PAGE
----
Video Article Open Access
Nanostructured Nanoparticles for CO2 Utilisation
Jeannie Z. Y. Tan*, M. Mercedes Maroto-Valer
Research Centre for Carbon Solutions (RCCS), Heriot–Watt University, Edinburgh EH14 4AS, United Kingdom
Vid. Proc. Adv. Mater., Volume 3, Article ID 2206290 (2022)
Publication Date (Web): 12 Sep 2022
Copyright © IAAM
Nanomaterials have attracted enormous attention due to their interesting properties and applications in diverse areas, including photo(electro)catalysis, nanoelectronics, and integrated catalysis. Core–shell nanostructures with conducive and versatile compositions and structures are highly desirable in certain applications as they are task–specific nanomaterials with multifunctional capabilities. Moreover, nanomaterials with synergetic properties between the core and the shell have become a very important class for emerging applications, such as enhanced optical devices, tailored magnetic materials, energy storage materials, fuel cell, dye sensitized solar cells and many important catalytic reactions. The use of advanced architectures, including porous core-shell and multi-shelled hollow micro/nanostructures, at the nanoscale has been shown to have a positive effect, enhancing photocatalytic efficiency. Over recent years, a great deal of effort has been dedicated to reducing anthropogenic CO2 concentrations. Amongst the many strategies considered for this purpose, photocatalytic conversion of CO2 and H2O is regarded as one of the most promising solutions, since it not only utilises CO2, but also generates value added chemicals, such as CO and other hydrocarbons. However, the low selectivity and conversion efficiency of CO2 photoreduction renders the process currently unviable for commercialisation. To improve the selectivity and conversion efficiency of CO2 conversion into valuable chemicals using the intermittence energy, specifically solar energy, I proposed the use of advanced nanostructured core-shell, including hollow core multi-shell, porous core hollow shell and drupelet core-shell, synthesized using the versatile solvothermal approach. State-of-the-art characterisation techniques, including in situ and operando analysis, evidenced that the performance of the synthetised materials strongly related to the nanostructures created. The uniqueness of the advanced core-shell structures has shown the advantages on the interfacial formation between the core and the shell leading to effective heterojunctions formed between the p- and n-type semiconductors. As a result, the synthesized materials can hinder the recombination of photogenerated electron-hole pairs, and thereby, enhancing photocatalytic reduction of CO2 . Furthermore, the introduction of oxygen vacancy has revealed a significant enhancement in the visible light response, thus improving the electronic properties of the semiconducting materials and promoting the photoreduction of CO2 . Other nanostructures, including porous nanorods and flower-like nano-spheres, have also been synthesized for CO2 photoreduction. To gain insight in this coupled physical/chemical processes and to optimise the conversion efficiency, parametric simulations (i.e., CO2 gas flow, humidity, and light intensity) were performed, and it was concluded that humidity plays a significant role in improving the performance of CO2 photoreduction .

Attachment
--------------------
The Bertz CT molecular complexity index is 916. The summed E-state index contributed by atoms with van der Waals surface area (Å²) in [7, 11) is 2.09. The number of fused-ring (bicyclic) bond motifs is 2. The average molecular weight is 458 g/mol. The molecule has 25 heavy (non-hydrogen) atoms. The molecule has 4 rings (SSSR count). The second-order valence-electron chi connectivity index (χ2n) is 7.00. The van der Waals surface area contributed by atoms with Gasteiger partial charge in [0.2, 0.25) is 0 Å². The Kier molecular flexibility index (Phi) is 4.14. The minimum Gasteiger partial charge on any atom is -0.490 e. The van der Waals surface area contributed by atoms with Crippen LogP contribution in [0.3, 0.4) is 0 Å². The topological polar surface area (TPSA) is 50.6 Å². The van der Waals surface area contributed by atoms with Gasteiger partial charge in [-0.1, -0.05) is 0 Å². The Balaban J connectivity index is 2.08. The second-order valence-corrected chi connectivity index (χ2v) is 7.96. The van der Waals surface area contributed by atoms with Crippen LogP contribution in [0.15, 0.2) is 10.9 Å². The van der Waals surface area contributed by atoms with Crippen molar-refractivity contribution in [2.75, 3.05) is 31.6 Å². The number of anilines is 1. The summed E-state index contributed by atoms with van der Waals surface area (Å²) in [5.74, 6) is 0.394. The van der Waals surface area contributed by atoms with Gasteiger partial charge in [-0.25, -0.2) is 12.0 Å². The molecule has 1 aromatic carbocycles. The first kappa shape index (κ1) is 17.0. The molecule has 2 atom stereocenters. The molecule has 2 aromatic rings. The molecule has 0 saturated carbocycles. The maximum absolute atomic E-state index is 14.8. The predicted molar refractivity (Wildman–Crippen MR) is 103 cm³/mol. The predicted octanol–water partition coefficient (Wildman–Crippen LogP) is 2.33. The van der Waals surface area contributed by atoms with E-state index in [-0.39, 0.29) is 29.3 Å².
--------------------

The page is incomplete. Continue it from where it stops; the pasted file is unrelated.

Semiconductor; photocatalysis; metal oxides; heterojunctions.
The authors acknowledge the financial support provided by the Engineering and Physical Sciences Research Council (EP/K021796/1), the Research Centre for Carbon Solutions (RCCS) and the Robert Buchan Chair in Sustainable Energy Engineering at Heriot-Watt Universit.
Jeannie Z. Y. Tan (MRSC) is a research associate of the Research Centre for Carbon Solutions at Heriot–Watt University. She received her BSc. with Honours from The Universiti Sains Malaysia in 2010 and graduated from her MSc. (2013) from Zhejiang University with the best Master Thesis in China. She worked as a postgraduate researcher in Commonwealth Scientific and Industrial Research Organization (CSIRO) throughout her PhD study and obtained her PhD degree in 2017 from The University of Melbourne. Since she joined RCCS, she has been working on an EPSRC funded project to develop innovative solutions for solar fuel conversion; and she is currently working on an UKRI funded project to develop innovative solutions for electrosynthesis of commodity chemicals from syngas. She currently has 31 publications with accumulated citations over 800 times, authored 1 patent and contributed a book chapter. Among the published papers, 25.9% of her publications are in top 10% most cited worldwide and 56.5% of her publication are published in the journals ranked world top 10% in the subject area of Chemistry, Material Science and Engineering and Energy according to the Scimago Institutions Rankings January 2022. She is also a reviewer to a number of journals, including RSC Nanoscale Advances, ChemCatChem and ChemPhotoChem.